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For Israel, costs and benefits of striking Gaza

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Ronen Zvulun/Reuters

(Read caption) Israeli Prime Minister Benjamin Netanyahu delivers a statement to the media in Tel Aviv on Wednesday, Nov. 14. Israel launched a major offensive against Palestinian militants in Gaza on Wednesday, killing the military commander of Hamas in an airstrike.

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(Since this story was published on November 14, a lot has happened. Some of the Monitor's latest stories include a consideration of the effectiveness of Israel's Iron Dome missile defense system, Israeli preparations for a possible ground assault on Gaza, a look at the propaganda war, an analysis of the costs and benefits of escalation for both Israel and Hamas, and sympathy for Gazans and doubts about a ground war from Israel's south, the region of the country most vulnerable to rocket fire.)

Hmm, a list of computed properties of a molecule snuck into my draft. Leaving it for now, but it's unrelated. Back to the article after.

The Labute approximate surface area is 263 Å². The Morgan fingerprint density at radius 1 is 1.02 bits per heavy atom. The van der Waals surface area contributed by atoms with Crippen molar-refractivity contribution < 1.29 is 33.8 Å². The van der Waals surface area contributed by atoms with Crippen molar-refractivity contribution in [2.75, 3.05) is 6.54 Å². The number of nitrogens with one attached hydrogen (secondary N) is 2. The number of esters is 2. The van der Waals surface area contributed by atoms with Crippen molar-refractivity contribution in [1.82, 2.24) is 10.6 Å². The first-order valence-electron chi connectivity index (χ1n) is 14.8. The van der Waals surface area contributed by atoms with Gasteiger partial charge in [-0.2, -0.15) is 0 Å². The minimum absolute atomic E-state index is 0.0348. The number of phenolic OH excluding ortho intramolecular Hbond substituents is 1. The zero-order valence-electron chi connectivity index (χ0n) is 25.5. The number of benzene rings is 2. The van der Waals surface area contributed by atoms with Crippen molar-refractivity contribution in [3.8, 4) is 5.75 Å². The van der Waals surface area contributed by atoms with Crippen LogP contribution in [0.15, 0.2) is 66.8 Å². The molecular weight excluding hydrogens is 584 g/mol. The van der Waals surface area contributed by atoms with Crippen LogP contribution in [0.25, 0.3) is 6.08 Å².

Israel's assassination of senior Hamas militant Ahmed Jabari on Wednesday appears to be just the start of the farthest-reaching offensive on Gaza for years. Various Israeli officials had been agitating for days for serious retaliation to rocket fire from Gaza, never mind Hamas promising to stop the rockets on Tuesday. Today, those officials' wish was granted.

But how serious will the retaliation be? That is the question that has yet to be answered. There have been at least two dozen airstrikes in Gaza so far today, and there are unconfirmed reports coming out of the territory that other senior Hamas officials have been targeted.

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